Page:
Poor Neighborhoods Have an Unusual Health Threat

Study finds they have bigger mosquitoes
By John Johnson,  Newser Staff
Posted Dec 30, 2019 10:30 AM CST
A Consequence of Empty Buildings? Bigger Mosquitoes
Mosquitoes seem to grow larger in low-income communities with abandoned buildings, a new study suggests.   (AP Photo/Rick Bowmer, File)

A new study out of Baltimore highlights an unusual health threat: Low-income neighborhoods with abandoned buildings have bigger mosquitoes. Researchers found this to be the case after an extensive block-by-block comparison in Baltimore, they report in the Journal of Medical Entomology. Bigger mosquitoes breed more, bite more, and live longer, explains Scientific American, thus raising the risk that diseases such as the West Nile virus will be transmitted to humans. The problem is that abandoned buildings and related factors such as the accumulation of trash provide the perfect breeding ground for the insects. Researchers already knew this to be the case, but the new study—thanks to the painstaking measurement of wingspans—reveals that the conditions also result in larger bugs.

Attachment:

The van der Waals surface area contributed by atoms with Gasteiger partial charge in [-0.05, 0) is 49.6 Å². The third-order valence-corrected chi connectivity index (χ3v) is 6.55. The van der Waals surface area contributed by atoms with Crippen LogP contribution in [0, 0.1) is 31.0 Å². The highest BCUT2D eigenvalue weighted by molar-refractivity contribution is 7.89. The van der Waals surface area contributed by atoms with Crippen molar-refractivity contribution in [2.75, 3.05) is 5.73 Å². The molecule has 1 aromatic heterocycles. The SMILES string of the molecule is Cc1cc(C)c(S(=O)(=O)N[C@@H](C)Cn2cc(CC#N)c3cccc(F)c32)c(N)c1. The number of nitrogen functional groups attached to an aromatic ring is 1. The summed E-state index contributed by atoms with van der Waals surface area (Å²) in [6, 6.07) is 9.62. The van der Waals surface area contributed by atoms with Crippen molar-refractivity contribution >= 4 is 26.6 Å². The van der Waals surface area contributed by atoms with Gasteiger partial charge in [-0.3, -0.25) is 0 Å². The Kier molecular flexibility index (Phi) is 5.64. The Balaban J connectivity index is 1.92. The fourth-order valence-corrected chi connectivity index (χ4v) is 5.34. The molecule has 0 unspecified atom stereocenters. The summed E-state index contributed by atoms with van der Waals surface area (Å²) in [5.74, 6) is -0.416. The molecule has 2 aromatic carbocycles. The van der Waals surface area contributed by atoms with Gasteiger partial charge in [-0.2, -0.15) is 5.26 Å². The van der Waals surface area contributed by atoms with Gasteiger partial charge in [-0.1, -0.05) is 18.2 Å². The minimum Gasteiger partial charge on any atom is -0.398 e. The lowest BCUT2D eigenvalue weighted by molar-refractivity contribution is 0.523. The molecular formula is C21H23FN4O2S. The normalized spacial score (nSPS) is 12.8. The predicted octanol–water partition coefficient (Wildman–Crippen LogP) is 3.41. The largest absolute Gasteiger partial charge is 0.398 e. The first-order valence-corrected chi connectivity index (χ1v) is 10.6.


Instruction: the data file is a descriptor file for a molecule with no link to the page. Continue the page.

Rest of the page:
"People living in neighborhoods with abandoned infrastructure are more at risk, because tiger mosquitoes flourish in less managed landscapes," says the study's senior author, ecologist Shannon LaDeau of New York's Cary Institute, per a release at ScienceDaily. The post at Scientific American provides context: The issue might not be dire at the moment, but it could worsen in the years to come if climate change expands mosquitoes' territory and results in longer summers for them to breed. As a result, city planners should be aware of the problem and potential remedies. An interesting nugget illustrating the complexity: Planting trees and shrubs in low-income neighborhoods may be a popular move by cities, but it could actually make the mosquito problem worse. Community cleanups might be one possible way to help, notes a post at Entomology Today. (More mosquito stories.)

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